“I was headed down the wrong path,” said Okoro, 17, a senior at Charles H. Flowers High School in Prince George’s County. “I’m not going to say I was bad, but I was a little rascal.”
Okoro said a mentoring program with William Clay, his elementary school counselor, made him realize he didn’t want his life to take a wrong turn.
“I would say he played a big part in the young man that I am today,” said Okoro, who has plans to attend Coppin State University.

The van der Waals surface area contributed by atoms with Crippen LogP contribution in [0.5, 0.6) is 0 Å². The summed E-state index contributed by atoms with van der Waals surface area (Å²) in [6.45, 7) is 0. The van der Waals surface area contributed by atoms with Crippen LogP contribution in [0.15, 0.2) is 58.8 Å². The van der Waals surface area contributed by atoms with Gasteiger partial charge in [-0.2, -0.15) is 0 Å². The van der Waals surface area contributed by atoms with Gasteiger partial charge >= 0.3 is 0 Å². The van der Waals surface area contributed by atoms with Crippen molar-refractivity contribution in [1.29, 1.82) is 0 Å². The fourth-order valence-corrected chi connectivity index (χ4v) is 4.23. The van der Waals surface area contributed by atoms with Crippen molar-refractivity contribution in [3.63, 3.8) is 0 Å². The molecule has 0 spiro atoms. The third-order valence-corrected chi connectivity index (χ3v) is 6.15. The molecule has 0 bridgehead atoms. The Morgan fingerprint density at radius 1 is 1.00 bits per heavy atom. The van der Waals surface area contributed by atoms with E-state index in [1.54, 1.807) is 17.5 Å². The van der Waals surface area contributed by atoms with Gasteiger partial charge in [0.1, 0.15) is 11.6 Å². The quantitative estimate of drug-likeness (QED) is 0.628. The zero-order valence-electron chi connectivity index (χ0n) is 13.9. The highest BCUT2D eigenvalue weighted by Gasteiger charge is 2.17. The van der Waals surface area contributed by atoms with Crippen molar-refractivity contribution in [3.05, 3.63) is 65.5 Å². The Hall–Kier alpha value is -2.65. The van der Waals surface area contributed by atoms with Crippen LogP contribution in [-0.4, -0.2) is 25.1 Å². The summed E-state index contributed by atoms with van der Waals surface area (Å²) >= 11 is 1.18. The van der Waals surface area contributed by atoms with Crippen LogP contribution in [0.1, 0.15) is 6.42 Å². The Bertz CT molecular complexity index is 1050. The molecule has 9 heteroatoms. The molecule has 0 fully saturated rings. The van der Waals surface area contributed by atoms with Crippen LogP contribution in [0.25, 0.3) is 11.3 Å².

Clay, who has served as a school counselor for 14 years, was recently honored for his work with students such as Okoro, receiving the 2012 Marcus Foster Distinguished Educator award from the National Alliance of Black School Educators, a nonprofit that aims to improve academic achievement among black students. Clay said he was “amazed” when he learned about the recognition.